Tears and anger at memorial for Denel blast victims

07 September 2018 - 10:53 By Timeslive
Jacoba Mouton, who worked at Denel for 22 years, lays flowers in front of the munitions plant.
Jacoba Mouton, who worked at Denel for 22 years, lays flowers in front of the munitions plant.
Image: Esa Alexander

Mothers‚ fathers‚ brothers‚ sisters and children wept as the names of eight workers who perished in a massive munitions factory explosion were read out at a sombre memorial service in Cape Town.

“I pray that Denel will urgently tell the families and public the real cause of the explosion‚ and that it will avert such in future‚” said Anglican Archbishop Thabo Makgoba in a message read to mourners at the St Joseph The Worker Anglican Church in Macassar on Thursday evening.

Makgoba‚ who was in London‚ said: “I am away‚ but my heart and soul are with them [mourners]. I will go into the chapel here as they meet and shed a tear because God will comfort me and all the families affected.”

Cape Town mayor Patricia de Lille was seated with the grieving families‚ facing framed photographs of their loved ones‚ in between flowers and twinkling candles.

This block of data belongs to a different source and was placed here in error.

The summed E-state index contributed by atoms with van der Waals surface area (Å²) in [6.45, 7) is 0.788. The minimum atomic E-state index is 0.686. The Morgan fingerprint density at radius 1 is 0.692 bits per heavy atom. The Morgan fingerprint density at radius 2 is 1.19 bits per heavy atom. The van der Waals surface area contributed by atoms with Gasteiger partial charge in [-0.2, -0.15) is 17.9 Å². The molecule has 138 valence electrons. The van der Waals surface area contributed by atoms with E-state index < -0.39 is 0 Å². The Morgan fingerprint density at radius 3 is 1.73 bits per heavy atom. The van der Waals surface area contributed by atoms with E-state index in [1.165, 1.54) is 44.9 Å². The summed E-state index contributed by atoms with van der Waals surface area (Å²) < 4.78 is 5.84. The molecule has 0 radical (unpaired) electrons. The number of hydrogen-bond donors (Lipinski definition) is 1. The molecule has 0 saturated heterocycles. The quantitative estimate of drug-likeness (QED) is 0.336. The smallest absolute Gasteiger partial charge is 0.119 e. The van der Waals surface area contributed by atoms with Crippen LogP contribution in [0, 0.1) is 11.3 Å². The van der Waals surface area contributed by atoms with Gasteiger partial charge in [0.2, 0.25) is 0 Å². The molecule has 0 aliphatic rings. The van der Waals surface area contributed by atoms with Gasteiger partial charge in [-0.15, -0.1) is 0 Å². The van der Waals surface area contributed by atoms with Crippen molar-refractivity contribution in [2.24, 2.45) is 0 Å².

“I could not help‚ as I was driving here tonight‚ but think that we’ve lost eight young men of our city now‚” she told mourners.

“The time has come for Denel to move away from our communities to a place far away… because the danger of living like this is not acceptable.”

She warned that next time an explosion could be far worse.

“This is not the first time that this community has had to go through a tragedy like this. I remember how I helped some of the community members with court cases… This is the second time. Denel must move. They must go‚” she said.

Public enterprises minister Pravin Gordhan and Denel board chairperson Monhla Hlahla will visit the Rheinmetall Denel Munition complex‚ which houses around 400 buildings‚ on Friday.

An investigation continues into the cause of the explosion‚ which happened on Monday in one of the buildings housing “ignition propellant”. The substance consists of 95% nitrocellulose‚ commonly known as gun-cotton.

“It is used as an ignition material for ammunition charge systems‚” the company said in a statement earlier in the week.